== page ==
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This eBook from the Gutenberg Project consists of approximately 115 pages of information about Dave Ranney.

Out of jail, I drifted with the tide.  I was arrested for a trick that, if I had got my just dues, would have put me in prison for ten years, but I got off with three years, and came out after doing two years and nine months.

When a person is cooped up he has lots of time to think.  It’s think, think, think, and hope.  Many’s the time I said, “Oh, if I only get out and still have my health, what a change there will be!” And I meant it.

Isn’t it queer how people will say, “I can’t stop drinking,” but when they’re in jail they have to!  The prison is a sanitarium for drunkards.  They don’t drink while on a visit there.  Then why not stop it while one has a free foot?  I thought of all these things while I was locked up, and I decided that when I was free I would hunt up my wife and baby and be a man.

Prison at best isn’t a pleasant place, but you can get the best in it if you behave.  There’s no coaxing you to be good.  They won’t say, “If you don’t behave I’ll send you home.”  It isn’t like school.  You have to behave or it’s worse for you, for they certainly put you through some pretty tough things.  Many’s the time I got on my knees and told God all about it.  If a man is crossing the street, sees a car coming, and is sure it will hit him, the first thing he says is, “Oh, God, save me!” The car misses him by a foot, and he forgets how much he owes.  He simply says, “Thank you, God; when I’m in danger I’ll call on You again.”  It was so with me.  Out in the world again, I forgot all about all the promises I made in prison.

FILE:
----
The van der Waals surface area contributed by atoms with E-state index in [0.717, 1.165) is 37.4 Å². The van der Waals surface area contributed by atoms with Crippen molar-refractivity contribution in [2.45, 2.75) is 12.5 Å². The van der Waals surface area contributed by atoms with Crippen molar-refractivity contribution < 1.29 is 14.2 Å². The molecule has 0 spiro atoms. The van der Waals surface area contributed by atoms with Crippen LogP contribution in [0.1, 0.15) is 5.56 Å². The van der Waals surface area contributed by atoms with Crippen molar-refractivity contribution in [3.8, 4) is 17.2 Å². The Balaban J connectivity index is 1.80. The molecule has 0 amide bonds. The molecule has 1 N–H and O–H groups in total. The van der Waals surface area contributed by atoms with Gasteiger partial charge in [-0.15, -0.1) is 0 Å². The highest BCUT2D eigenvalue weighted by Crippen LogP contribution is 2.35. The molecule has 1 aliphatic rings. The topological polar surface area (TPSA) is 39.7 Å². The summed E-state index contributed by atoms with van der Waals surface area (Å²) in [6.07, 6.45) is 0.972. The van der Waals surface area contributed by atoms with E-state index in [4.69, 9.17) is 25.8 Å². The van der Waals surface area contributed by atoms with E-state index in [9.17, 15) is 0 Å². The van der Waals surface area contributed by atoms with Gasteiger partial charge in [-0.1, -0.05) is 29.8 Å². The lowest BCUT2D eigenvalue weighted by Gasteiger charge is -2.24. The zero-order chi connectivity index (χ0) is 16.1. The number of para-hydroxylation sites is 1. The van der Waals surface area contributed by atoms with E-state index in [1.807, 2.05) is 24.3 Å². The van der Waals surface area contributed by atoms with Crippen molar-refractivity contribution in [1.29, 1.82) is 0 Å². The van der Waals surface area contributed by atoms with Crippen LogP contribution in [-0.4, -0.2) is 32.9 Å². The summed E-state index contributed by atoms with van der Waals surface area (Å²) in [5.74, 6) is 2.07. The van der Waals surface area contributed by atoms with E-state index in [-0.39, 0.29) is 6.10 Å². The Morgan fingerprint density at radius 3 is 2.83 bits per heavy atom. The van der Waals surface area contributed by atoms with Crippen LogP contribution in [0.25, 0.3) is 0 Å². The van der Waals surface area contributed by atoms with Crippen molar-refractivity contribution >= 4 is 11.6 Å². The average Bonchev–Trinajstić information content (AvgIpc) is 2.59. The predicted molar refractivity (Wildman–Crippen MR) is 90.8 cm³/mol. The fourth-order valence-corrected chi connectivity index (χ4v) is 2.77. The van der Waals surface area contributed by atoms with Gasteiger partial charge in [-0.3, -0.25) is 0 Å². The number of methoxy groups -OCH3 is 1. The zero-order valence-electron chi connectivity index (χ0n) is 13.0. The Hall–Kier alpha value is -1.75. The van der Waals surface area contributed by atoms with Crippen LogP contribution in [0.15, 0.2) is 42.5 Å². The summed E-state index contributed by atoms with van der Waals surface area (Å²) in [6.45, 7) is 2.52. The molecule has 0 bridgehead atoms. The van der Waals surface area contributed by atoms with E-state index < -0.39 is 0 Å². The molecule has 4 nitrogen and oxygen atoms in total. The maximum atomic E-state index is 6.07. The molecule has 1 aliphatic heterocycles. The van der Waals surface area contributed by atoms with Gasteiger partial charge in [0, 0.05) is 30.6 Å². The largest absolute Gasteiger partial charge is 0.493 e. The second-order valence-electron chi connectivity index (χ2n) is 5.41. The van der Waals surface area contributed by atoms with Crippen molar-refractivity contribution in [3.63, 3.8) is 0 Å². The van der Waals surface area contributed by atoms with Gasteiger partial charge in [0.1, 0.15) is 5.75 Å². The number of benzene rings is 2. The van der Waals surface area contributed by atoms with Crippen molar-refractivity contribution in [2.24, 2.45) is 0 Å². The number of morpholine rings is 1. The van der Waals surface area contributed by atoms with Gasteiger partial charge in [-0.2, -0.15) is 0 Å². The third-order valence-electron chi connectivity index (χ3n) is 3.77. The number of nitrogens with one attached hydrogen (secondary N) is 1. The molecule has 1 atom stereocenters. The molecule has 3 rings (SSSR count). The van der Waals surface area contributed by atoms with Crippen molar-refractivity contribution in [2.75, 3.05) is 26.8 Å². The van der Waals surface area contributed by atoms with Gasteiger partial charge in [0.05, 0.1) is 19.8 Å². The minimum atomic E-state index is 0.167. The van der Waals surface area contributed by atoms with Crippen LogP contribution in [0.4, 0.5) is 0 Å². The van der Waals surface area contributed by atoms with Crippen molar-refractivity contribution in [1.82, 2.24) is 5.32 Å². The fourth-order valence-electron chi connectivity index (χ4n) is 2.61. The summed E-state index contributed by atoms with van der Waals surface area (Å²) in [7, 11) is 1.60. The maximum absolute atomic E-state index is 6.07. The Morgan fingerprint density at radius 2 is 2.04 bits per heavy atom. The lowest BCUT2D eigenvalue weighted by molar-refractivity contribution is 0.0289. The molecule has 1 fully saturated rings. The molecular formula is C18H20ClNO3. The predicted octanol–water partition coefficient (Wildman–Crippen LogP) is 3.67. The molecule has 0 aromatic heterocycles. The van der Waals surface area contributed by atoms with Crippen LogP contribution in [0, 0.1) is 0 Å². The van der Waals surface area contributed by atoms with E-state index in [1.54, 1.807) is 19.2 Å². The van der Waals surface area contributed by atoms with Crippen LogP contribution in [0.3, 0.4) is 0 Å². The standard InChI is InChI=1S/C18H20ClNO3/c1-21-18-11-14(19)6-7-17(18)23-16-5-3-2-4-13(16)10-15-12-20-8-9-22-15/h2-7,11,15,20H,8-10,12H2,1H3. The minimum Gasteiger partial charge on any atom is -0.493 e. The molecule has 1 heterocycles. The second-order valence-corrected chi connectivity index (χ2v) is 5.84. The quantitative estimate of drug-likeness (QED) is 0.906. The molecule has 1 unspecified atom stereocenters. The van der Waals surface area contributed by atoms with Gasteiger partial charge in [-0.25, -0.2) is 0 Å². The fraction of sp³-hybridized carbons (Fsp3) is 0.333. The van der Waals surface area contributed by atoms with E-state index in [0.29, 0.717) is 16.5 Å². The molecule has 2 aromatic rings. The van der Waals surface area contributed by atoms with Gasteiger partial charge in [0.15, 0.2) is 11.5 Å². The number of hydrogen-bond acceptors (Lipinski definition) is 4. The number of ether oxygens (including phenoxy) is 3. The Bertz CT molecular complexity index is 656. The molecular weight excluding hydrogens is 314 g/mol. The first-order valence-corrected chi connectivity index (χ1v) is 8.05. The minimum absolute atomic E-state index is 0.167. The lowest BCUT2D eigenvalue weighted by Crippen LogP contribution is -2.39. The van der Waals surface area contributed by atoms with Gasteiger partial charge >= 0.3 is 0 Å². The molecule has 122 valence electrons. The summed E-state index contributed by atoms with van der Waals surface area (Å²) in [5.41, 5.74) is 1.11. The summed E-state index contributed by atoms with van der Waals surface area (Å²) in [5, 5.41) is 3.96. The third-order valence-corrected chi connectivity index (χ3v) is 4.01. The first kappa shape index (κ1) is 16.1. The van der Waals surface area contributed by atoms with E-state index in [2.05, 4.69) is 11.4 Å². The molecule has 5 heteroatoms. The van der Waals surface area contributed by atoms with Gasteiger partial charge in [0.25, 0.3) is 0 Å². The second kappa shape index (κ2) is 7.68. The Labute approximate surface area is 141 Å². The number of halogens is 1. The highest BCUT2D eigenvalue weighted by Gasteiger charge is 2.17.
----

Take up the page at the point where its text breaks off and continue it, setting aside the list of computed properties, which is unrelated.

[Illustration:  A Bowery lodging-house.]

CHAPTER IV

Saved by grace

Twelve years later, after a life spent on the road and in prison, I found myself on the Bowery, in the fall of 1892, without a friend, “down and out.”  After spending my last dollar in ——­’s saloon, I was sitting down in the back room of that place, wondering if I dared ask ——­ for a drink, when in he walked.  He looked at me, and said, “Now, Danny, I think you had better get a move on!  Get out and hustle.  You are broke, and you know I am not running this place for fun.”

I took it kind of hard, but looked at him and said, “All right.”  I got up from the chair where I’d been sitting and walked out, not caring what I did, but bound to get some money.  Now, ——­ was a good fellow in his way; they all are if you have the price; but saloon-keepers are not running their places for the benefit of others, and when a man’s money’s gone they don’t want him around.  I had spent all I had, about twenty dollars, and now I was turned out, and it served me right.

Now there’s something in rum that fascinates, something we can’t understand.  I wanted whiskey, and was ready to do anything to get it.  The appetite in me was fierce.  No one knows the terrible pangs, the great longing, but one who has been up against it.  And nothing can satisfy the awful craving but whiskey.

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